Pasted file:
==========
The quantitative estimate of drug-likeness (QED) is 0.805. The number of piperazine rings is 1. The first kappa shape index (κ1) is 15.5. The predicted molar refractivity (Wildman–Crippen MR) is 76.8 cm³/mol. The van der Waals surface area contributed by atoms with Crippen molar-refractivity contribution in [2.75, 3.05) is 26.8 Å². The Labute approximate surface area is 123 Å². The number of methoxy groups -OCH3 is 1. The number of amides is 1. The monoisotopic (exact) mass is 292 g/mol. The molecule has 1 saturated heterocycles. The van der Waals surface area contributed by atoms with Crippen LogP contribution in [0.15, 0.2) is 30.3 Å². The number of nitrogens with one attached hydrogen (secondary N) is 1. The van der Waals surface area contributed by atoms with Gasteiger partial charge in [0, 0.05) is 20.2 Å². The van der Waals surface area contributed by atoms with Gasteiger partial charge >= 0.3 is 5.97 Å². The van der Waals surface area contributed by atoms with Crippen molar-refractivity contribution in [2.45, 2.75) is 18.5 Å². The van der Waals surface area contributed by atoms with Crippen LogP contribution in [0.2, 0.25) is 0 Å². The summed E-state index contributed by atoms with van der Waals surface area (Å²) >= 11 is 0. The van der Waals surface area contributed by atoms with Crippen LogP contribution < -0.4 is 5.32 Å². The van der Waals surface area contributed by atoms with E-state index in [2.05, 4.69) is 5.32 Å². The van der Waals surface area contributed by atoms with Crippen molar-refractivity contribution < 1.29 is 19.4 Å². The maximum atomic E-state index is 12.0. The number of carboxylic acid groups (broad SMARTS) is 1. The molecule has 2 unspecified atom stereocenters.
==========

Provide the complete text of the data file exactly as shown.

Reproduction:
The quantitative estimate of drug-likeness (QED) is 0.805. The number of piperazine rings is 1. The first kappa shape index (κ1) is 15.5. The predicted molar refractivity (Wildman–Crippen MR) is 76.8 cm³/mol. The van der Waals surface area contributed by atoms with Crippen molar-refractivity contribution in [2.75, 3.05) is 26.8 Å². The Labute approximate surface area is 123 Å². The number of methoxy groups -OCH3 is 1. The number of amides is 1. The monoisotopic (exact) mass is 292 g/mol. The molecule has 1 saturated heterocycles. The van der Waals surface area contributed by atoms with Crippen LogP contribution in [0.15, 0.2) is 30.3 Å². The number of nitrogens with one attached hydrogen (secondary N) is 1. The van der Waals surface area contributed by atoms with Gasteiger partial charge in [0, 0.05) is 20.2 Å². The van der Waals surface area contributed by atoms with Gasteiger partial charge >= 0.3 is 5.97 Å². The van der Waals surface area contributed by atoms with Crippen molar-refractivity contribution in [2.45, 2.75) is 18.5 Å². The van der Waals surface area contributed by atoms with Crippen LogP contribution in [0.2, 0.25) is 0 Å². The summed E-state index contributed by atoms with van der Waals surface area (Å²) >= 11 is 0. The van der Waals surface area contributed by atoms with Crippen LogP contribution < -0.4 is 5.32 Å². The van der Waals surface area contributed by atoms with E-state index in [2.05, 4.69) is 5.32 Å². The van der Waals surface area contributed by atoms with Crippen molar-refractivity contribution < 1.29 is 19.4 Å². The maximum atomic E-state index is 12.0. The number of carboxylic acid groups (broad SMARTS) is 1. The molecule has 2 unspecified atom stereocenters.